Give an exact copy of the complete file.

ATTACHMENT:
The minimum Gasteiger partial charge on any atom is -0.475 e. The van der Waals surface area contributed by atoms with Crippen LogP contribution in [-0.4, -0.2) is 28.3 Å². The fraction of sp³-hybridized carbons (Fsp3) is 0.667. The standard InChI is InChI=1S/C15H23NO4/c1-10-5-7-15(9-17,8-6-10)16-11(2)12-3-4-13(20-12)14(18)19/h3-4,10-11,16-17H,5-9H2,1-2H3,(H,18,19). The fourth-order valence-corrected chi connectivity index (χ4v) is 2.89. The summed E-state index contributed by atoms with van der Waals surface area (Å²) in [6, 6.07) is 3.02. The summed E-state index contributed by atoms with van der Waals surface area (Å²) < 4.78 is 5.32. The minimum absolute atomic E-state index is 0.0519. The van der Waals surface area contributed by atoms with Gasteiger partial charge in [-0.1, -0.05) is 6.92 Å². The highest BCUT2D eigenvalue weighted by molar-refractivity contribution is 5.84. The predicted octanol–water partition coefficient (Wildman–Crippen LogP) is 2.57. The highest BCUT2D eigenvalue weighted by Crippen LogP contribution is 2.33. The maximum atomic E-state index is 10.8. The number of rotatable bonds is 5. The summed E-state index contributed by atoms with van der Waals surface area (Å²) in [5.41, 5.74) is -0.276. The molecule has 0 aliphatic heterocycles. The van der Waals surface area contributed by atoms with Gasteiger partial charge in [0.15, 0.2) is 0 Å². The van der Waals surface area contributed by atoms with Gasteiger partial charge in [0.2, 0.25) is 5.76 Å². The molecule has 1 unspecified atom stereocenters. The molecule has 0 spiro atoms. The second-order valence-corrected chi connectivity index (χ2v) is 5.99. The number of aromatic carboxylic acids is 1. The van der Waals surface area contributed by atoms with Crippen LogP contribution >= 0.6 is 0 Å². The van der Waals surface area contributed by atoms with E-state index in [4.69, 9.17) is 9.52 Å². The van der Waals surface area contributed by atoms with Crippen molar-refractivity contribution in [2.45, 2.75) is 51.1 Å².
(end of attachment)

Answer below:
The minimum Gasteiger partial charge on any atom is -0.475 e. The van der Waals surface area contributed by atoms with Crippen LogP contribution in [-0.4, -0.2) is 28.3 Å². The fraction of sp³-hybridized carbons (Fsp3) is 0.667. The standard InChI is InChI=1S/C15H23NO4/c1-10-5-7-15(9-17,8-6-10)16-11(2)12-3-4-13(20-12)14(18)19/h3-4,10-11,16-17H,5-9H2,1-2H3,(H,18,19). The fourth-order valence-corrected chi connectivity index (χ4v) is 2.89. The summed E-state index contributed by atoms with van der Waals surface area (Å²) in [6, 6.07) is 3.02. The summed E-state index contributed by atoms with van der Waals surface area (Å²) < 4.78 is 5.32. The minimum absolute atomic E-state index is 0.0519. The van der Waals surface area contributed by atoms with Gasteiger partial charge in [-0.1, -0.05) is 6.92 Å². The highest BCUT2D eigenvalue weighted by molar-refractivity contribution is 5.84. The predicted octanol–water partition coefficient (Wildman–Crippen LogP) is 2.57. The highest BCUT2D eigenvalue weighted by Crippen LogP contribution is 2.33. The maximum atomic E-state index is 10.8. The number of rotatable bonds is 5. The summed E-state index contributed by atoms with van der Waals surface area (Å²) in [5.41, 5.74) is -0.276. The molecule has 0 aliphatic heterocycles. The van der Waals surface area contributed by atoms with Gasteiger partial charge in [0.15, 0.2) is 0 Å². The van der Waals surface area contributed by atoms with Gasteiger partial charge in [0.2, 0.25) is 5.76 Å². The molecule has 1 unspecified atom stereocenters. The molecule has 0 spiro atoms. The second-order valence-corrected chi connectivity index (χ2v) is 5.99. The number of aromatic carboxylic acids is 1. The van der Waals surface area contributed by atoms with Crippen LogP contribution >= 0.6 is 0 Å². The van der Waals surface area contributed by atoms with E-state index in [4.69, 9.17) is 9.52 Å². The van der Waals surface area contributed by atoms with Crippen molar-refractivity contribution in [2.45, 2.75) is 51.1 Å².